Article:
Yankees rookie catcher Gary Sanchez is the best baseball player ever to play baseball in the history of baseball. I know that because the New York sports writers say he is. So do the east-coast radio personalities on MLB Network TV and radio.
“He has turned the Yankees season around,” was what one commentator said last night. Turned it around. Just like that. One rookie.
When they brought up Sanchez for good on August 3 (he played one game in May), the Yankees were in fourth place, 7.5 games out of first.
Thursday, the Yankees were in fourth place, 10.5 games out of first.
Turn. A. Round.
What a difference Sanchez has made. He single-handedly transformed the Yankees from a fourth-place team into a fourth-place team. You wouldn’t even recognize that as the same team anymore. Just ask any Yankees fan when they say, “Who are these bums?”
Anybody who has had that much of an impact on a pennant race deserves Rookie of the Year. Without question. Sanchez is so amazing as a catcher, with what he has done with that pitching staff in his fifty games, a strong argument could be made he deserves the Cy Young award as well.
The Hall of Fame is deciding which cap he wears upon his induction.
The Vatican has him up for popehood.
The New York Yankees have their new Babe Ruth.
The Texas Rangers, on the other hand, really struggled this year to find a competent, qualified rookie. The best they could muster was Nomar Mazara, a distant fourth-best rookie in the minds of the baseball experts who are experts on baseball expertise.
Let’s see how right the experts are.
As of Thursday, Gary Sanchez had played fifty games this season. Let’s compare his numbers to Mazara’s at each ten-game interval. (I ignored the two hitless at-bats he got in two games at the end of last season.)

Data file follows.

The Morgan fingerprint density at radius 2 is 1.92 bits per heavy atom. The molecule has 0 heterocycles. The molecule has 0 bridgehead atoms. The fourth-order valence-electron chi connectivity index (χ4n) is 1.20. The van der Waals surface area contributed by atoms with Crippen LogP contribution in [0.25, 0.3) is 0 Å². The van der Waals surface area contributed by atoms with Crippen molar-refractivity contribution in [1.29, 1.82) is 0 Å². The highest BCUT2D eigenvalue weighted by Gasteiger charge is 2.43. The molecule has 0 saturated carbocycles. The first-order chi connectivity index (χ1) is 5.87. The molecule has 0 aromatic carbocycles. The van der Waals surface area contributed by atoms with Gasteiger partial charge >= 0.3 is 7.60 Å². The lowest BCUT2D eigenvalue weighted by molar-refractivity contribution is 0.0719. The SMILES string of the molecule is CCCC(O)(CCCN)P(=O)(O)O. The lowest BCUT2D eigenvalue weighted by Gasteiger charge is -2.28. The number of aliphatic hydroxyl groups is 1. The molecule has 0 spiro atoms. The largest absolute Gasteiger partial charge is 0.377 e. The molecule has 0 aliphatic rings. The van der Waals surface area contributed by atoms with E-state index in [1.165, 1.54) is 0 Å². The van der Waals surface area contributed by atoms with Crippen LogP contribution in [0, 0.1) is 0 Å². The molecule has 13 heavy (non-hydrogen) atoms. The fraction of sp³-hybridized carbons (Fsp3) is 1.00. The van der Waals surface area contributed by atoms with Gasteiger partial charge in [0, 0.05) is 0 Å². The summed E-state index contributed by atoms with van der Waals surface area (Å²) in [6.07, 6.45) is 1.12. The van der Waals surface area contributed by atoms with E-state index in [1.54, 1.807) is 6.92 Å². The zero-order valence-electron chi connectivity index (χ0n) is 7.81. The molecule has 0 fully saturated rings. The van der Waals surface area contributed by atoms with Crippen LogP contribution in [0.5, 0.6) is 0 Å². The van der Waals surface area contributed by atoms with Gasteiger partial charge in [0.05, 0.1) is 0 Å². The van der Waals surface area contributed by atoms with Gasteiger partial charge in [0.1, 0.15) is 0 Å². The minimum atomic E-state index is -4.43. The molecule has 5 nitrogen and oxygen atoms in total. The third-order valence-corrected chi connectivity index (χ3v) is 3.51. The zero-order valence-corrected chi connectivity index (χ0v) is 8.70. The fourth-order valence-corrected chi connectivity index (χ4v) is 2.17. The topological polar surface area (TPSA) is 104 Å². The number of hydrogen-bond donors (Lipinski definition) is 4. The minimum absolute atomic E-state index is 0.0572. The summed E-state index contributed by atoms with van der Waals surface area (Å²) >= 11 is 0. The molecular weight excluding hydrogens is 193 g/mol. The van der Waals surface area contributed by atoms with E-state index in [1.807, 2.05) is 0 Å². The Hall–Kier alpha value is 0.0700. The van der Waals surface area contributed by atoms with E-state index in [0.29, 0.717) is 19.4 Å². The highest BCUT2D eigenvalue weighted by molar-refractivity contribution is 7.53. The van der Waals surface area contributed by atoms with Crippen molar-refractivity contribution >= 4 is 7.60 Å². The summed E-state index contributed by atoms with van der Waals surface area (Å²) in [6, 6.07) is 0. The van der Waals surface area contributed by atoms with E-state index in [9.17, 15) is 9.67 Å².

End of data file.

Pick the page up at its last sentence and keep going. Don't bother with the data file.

Rookie of the Year voters, take note.
While Sanchez’s power and production numbers are, to be honest, pretty impressive, they were also fairly contained to a monumentally incredible ten-game stretch between his eleventh and twentieth game.
Eight of his twenty home runs came in that span. Fourteen of his forty-two RBIs did as well.
Every other ten-game span he has averaged 2.75 home runs, and 7 RBIs.
Mazara averaged 2.0 home runs and 5.4 RBIs every ten games through his first fifty. Not as good as Gary Sanchez, granted, but very close. But also not so amazing that Sanchez deserves the award hands down and nobody else is even close.
You can’t take away that monster ten games Sanchez racked up. Rookie or not, eight home runs is a half season for most guys. And fourteen RBIs is a typical good player’s month. He just happened to do that in New York, the only place on Earth that matters.
But after his twentieth game, he really tailed off. Unless your name is Mike Trout, all rookies do.
Sanchez has the benefit of running out of games before he totally runs out of steam. The dog days of the summer that Mazara had to endure, where he had to prove he wasn’t a flash in the pan, where he had to make adjustments and counter adjustments and re-adjustments, Sanchez won’t have to endure.
The season will conveniently end for him. And not a moment too soon.
Last night, in his fifty-first game, Sanchez went 0-for-5 with four strikeouts. His average fell to .303.
Mazara, by the way, went 2-for-4 in his fifty-first game to raise his average to .321.
Pity he didn’t do that in New York. He’d be the MVP. And the mayor.
Matt Andriese (8-7, 4.34) vs. Yu Darvish (6-5, 3.53)
Game time: 7:05
TEXAS 94-65, BOSTON 92-67 (-2.0), CLEVELAND 91-67 (-2.5)